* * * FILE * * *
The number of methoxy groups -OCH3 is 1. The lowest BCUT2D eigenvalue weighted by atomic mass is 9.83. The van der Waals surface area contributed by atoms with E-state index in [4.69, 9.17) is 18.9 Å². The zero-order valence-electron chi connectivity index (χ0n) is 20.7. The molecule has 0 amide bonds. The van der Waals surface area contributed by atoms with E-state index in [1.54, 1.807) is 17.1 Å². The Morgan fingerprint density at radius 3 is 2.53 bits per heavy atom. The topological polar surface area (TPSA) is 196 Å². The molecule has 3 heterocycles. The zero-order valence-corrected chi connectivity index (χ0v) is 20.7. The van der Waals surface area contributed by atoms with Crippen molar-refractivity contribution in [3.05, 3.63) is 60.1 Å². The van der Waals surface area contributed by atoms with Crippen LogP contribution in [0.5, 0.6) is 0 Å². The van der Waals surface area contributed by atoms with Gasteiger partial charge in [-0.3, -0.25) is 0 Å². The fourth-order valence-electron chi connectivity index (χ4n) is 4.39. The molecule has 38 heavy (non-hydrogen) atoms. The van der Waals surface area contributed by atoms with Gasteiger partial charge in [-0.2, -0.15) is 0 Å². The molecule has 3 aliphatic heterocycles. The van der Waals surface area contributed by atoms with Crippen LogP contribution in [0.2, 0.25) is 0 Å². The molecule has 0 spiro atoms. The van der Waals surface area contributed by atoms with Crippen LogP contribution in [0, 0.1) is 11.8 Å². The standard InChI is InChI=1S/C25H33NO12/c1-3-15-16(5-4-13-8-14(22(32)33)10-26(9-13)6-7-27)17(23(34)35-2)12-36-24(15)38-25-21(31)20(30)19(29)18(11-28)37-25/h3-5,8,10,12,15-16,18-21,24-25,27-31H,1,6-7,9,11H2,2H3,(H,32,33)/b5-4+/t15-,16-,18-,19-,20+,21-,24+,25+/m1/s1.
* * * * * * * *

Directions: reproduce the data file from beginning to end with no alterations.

The number of methoxy groups -OCH3 is 1. The lowest BCUT2D eigenvalue weighted by atomic mass is 9.83. The van der Waals surface area contributed by atoms with E-state index in [4.69, 9.17) is 18.9 Å². The zero-order valence-electron chi connectivity index (χ0n) is 20.7. The molecule has 0 amide bonds. The van der Waals surface area contributed by atoms with E-state index in [1.54, 1.807) is 17.1 Å². The Morgan fingerprint density at radius 3 is 2.53 bits per heavy atom. The topological polar surface area (TPSA) is 196 Å². The molecule has 3 heterocycles. The zero-order valence-corrected chi connectivity index (χ0v) is 20.7. The van der Waals surface area contributed by atoms with Crippen molar-refractivity contribution in [3.05, 3.63) is 60.1 Å². The van der Waals surface area contributed by atoms with Crippen LogP contribution in [0.5, 0.6) is 0 Å². The van der Waals surface area contributed by atoms with Gasteiger partial charge in [-0.3, -0.25) is 0 Å². The fourth-order valence-electron chi connectivity index (χ4n) is 4.39. The molecule has 38 heavy (non-hydrogen) atoms. The van der Waals surface area contributed by atoms with Gasteiger partial charge in [-0.2, -0.15) is 0 Å². The molecule has 3 aliphatic heterocycles. The van der Waals surface area contributed by atoms with Crippen LogP contribution in [0.2, 0.25) is 0 Å². The molecule has 0 spiro atoms. The van der Waals surface area contributed by atoms with Crippen LogP contribution in [0, 0.1) is 11.8 Å². The standard InChI is InChI=1S/C25H33NO12/c1-3-15-16(5-4-13-8-14(22(32)33)10-26(9-13)6-7-27)17(23(34)35-2)12-36-24(15)38-25-21(31)20(30)19(29)18(11-28)37-25/h3-5,8,10,12,15-16,18-21,24-25,27-31H,1,6-7,9,11H2,2H3,(H,32,33)/b5-4+/t15-,16-,18-,19-,20+,21-,24+,25+/m1/s1.